Hip-Hop Revolution

by Chris Murray on May 1, 2015

1-IMG_1370Govinda Gallery Director Chris Murray at the Museum of the City of New York. Copyright © Cindy Strauss. All Rights Reserved. .

Not long ago I visited the Museum of the City of New York to see the exhibition Hip Hop Revolution. It was a brilliant show with photographs that chronicled some of the earliest musical and visual artists in New York that formed and influenced the emergence of hip hop. I went to an evening program “Documenting Hip Hop from Three Angles” which featured photographers Janette Beckman, Joe Conzo, and Martha Cooper. It was a standing room only crowd that enjoyed the compelling stories and photographs told by the three photographers.

Govinda Gallery has known Janette Beckman for some time and is proud to have her portrait of Run DMC in Queens, NYC, 1984, in the Govinda music photo collection. Joe Conzo’s images of early performances by DJ Kool Herc, Afrika Bambaata, Chief Rocker Busy Bee, Kurtis Blow, and more revealed a scene that started on the streets, in high school gyms, and in nightclubs. His story about starting photography as a teenager, his struggle with drug addiction in the 80s, and his recovery were compelling. Baltimore native Martha Cooper’s photographs of the graffiti scene in the 70s and 80s give us a definitive look at the great graffiti art in New York City in the 70s and 80s.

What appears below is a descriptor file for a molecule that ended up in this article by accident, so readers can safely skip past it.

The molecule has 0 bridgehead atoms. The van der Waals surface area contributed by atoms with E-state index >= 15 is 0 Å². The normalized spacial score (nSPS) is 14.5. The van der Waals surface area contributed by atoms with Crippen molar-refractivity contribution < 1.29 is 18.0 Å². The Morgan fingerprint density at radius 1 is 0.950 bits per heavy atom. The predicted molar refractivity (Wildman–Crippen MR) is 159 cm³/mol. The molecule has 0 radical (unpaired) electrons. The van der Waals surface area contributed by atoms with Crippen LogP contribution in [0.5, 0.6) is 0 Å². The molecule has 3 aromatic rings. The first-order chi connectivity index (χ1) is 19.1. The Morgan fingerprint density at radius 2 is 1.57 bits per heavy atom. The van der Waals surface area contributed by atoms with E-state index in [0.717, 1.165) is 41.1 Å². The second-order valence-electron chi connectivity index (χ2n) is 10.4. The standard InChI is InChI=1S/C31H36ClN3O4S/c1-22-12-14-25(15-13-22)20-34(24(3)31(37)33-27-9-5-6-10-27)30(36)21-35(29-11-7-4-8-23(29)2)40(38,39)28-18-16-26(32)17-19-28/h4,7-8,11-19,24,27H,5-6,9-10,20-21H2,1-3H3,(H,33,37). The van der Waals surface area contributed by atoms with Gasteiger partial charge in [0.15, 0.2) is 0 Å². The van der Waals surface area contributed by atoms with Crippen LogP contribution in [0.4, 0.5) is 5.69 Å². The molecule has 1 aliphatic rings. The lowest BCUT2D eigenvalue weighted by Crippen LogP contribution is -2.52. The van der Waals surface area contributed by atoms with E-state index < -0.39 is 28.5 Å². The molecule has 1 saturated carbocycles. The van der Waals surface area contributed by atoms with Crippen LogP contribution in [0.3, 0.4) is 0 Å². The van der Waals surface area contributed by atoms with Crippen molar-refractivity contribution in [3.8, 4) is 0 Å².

It was a terrific exhibition and another demonstration of fantastic photography documenting the hip hop movement. They are indeed extraordinary photos for serious collectors of this sort of photographic imagery.

1-RUNDMCQueensRun DMC in Queens, NYC, 1984. Copyright © Janette Beckman. All Rights Reserved.

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